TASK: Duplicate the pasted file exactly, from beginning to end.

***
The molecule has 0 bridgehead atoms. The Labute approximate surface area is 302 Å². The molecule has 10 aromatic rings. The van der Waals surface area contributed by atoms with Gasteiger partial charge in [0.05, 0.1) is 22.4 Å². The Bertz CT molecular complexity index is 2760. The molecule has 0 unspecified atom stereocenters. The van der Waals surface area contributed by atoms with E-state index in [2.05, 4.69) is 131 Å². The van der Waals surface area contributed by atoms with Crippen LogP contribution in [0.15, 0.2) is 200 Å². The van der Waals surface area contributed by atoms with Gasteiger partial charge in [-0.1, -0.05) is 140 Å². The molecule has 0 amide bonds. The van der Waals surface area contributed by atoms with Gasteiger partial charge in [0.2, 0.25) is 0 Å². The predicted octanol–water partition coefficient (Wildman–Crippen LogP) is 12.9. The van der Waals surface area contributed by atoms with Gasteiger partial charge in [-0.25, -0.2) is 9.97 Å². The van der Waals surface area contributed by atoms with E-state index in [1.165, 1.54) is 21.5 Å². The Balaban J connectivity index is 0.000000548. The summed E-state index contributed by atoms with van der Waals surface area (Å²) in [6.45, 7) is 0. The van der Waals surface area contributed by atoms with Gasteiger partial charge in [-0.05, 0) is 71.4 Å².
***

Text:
The molecule has 0 bridgehead atoms. The Labute approximate surface area is 302 Å². The molecule has 10 aromatic rings. The van der Waals surface area contributed by atoms with Gasteiger partial charge in [0.05, 0.1) is 22.4 Å². The Bertz CT molecular complexity index is 2760. The molecule has 0 unspecified atom stereocenters. The van der Waals surface area contributed by atoms with E-state index in [2.05, 4.69) is 131 Å². The van der Waals surface area contributed by atoms with Crippen LogP contribution in [0.15, 0.2) is 200 Å². The van der Waals surface area contributed by atoms with Gasteiger partial charge in [-0.1, -0.05) is 140 Å². The molecule has 0 amide bonds. The van der Waals surface area contributed by atoms with Gasteiger partial charge in [0.2, 0.25) is 0 Å². The predicted octanol–water partition coefficient (Wildman–Crippen LogP) is 12.9. The van der Waals surface area contributed by atoms with Gasteiger partial charge in [-0.25, -0.2) is 9.97 Å². The van der Waals surface area contributed by atoms with E-state index in [1.165, 1.54) is 21.5 Å². The Balaban J connectivity index is 0.000000548. The summed E-state index contributed by atoms with van der Waals surface area (Å²) in [6.45, 7) is 0. The van der Waals surface area contributed by atoms with Gasteiger partial charge in [-0.05, 0) is 71.4 Å².